Action and Reaction

The increasing – but certainly not intractable – tension that exists between the traditional and modern economies needs to be reconciled. Before that can happen, though, a great deal more research will be required.

The process of understanding will be a messy, decidedly un-scientific affair. While Vanuatu’s economic managers have made great strides in systematising their economic analysis, their tools and metrics just don’t translate usefully into the custom economy. While the movement of cash can ultimately be tracked as closely as time and resources allow, the same cannot reasonably be said about the often intangible inputs and outputs of the kastom economy.

It’s one thing to draw up a spreadsheet of VAT revenues per sector and use them to extrapolate domestic business activity. It’s another thing entirely to track the movement of mats and yams between families and to infer from them the potential for employment stability brought about by renewed alliances.

[Originally published in the Vanuatu Daily Post’s Weekender Edition.]

For every action, there is an equal and opposite reaction.

When Isaac Newton first formulated his third law of motion, he codified a long-observed phenomenon. Wits have suggested a fourth law: ‘No good deed goes unpunished.

At the Lowy Institute’s recent conference, The Pacific Islands and the World, attendees witnessed two contrasting views of Vanuatu. The gathering, timed to coincide with the Pacific Forum, was attended by dignitaries from major global institutions as well as government leaders from throughout the region. It was billed as an opportunity to discuss the impact of the global economic crisis on vulnerable Pacific Island nations.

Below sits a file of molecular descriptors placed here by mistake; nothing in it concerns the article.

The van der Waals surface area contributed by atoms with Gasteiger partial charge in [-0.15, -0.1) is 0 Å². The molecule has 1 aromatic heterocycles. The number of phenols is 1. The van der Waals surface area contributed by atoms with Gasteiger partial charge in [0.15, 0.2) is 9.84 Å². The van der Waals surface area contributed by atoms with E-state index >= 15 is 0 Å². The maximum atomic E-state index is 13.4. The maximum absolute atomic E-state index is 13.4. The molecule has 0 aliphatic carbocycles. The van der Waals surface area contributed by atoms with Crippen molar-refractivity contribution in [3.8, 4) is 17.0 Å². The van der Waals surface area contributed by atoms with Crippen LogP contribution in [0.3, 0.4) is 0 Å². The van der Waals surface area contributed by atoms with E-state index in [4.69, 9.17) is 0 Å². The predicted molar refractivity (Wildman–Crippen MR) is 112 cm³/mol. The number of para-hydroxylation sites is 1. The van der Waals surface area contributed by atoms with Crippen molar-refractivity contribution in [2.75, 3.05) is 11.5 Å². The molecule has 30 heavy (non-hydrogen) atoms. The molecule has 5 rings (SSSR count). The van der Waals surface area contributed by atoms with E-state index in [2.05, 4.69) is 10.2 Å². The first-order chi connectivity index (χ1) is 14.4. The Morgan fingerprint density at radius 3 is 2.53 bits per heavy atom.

By all accounts, though, Vanuatu has been less affected than the global economic giants. Mid-year numbers do indicate a slight slow-down, but in real terms, our economy’s still growing fairly well. In a recently published briefing paper by the Pacific Institute of Public Policy, Nikunj Soni and the Australian National University’s professor Stephen Howes point to tourism and construction as the leading drivers of this growth.

But they are quick to note that the environment is as critical to this success as the actual business opportunities. One noteworthy chart clearly shows the rise in economic activity starting in 2003, about the same time as major budgetary and macro-economic reforms began to take hold in Vanuatu.

The briefing paper goes on to highlight the fact that none of this growth would have been possible without social stability. That may seem like so much common sense to some. Civil disturbance and political turmoil are seldom on a tourist’s must-see list. Likewise with home buyers.

But what brings this stability about?

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